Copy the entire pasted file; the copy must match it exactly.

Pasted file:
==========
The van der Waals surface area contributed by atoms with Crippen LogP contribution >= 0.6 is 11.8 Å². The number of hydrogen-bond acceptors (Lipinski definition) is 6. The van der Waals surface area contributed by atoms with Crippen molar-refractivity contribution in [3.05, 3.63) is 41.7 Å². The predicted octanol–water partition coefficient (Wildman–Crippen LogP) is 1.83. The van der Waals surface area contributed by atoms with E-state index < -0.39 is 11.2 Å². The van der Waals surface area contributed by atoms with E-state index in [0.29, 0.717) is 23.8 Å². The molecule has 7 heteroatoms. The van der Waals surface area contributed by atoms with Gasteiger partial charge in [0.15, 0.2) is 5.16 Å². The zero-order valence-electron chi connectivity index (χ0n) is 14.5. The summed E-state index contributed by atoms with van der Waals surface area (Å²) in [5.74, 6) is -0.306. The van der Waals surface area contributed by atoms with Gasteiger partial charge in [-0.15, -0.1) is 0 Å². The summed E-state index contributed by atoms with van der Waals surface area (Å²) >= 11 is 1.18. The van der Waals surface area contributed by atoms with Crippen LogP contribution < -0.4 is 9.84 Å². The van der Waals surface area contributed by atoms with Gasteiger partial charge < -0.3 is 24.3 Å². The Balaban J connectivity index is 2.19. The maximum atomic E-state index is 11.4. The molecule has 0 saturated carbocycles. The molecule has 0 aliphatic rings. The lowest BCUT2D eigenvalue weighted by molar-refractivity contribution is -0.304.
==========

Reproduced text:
The van der Waals surface area contributed by atoms with Crippen LogP contribution >= 0.6 is 11.8 Å². The number of hydrogen-bond acceptors (Lipinski definition) is 6. The van der Waals surface area contributed by atoms with Crippen molar-refractivity contribution in [3.05, 3.63) is 41.7 Å². The predicted octanol–water partition coefficient (Wildman–Crippen LogP) is 1.83. The van der Waals surface area contributed by atoms with E-state index < -0.39 is 11.2 Å². The van der Waals surface area contributed by atoms with E-state index in [0.29, 0.717) is 23.8 Å². The molecule has 7 heteroatoms. The van der Waals surface area contributed by atoms with Gasteiger partial charge in [0.15, 0.2) is 5.16 Å². The zero-order valence-electron chi connectivity index (χ0n) is 14.5. The summed E-state index contributed by atoms with van der Waals surface area (Å²) in [5.74, 6) is -0.306. The van der Waals surface area contributed by atoms with Gasteiger partial charge in [-0.15, -0.1) is 0 Å². The summed E-state index contributed by atoms with van der Waals surface area (Å²) >= 11 is 1.18. The van der Waals surface area contributed by atoms with Crippen LogP contribution < -0.4 is 9.84 Å². The van der Waals surface area contributed by atoms with Gasteiger partial charge < -0.3 is 24.3 Å². The Balaban J connectivity index is 2.19. The maximum atomic E-state index is 11.4. The molecule has 0 saturated carbocycles. The molecule has 0 aliphatic rings. The lowest BCUT2D eigenvalue weighted by molar-refractivity contribution is -0.304.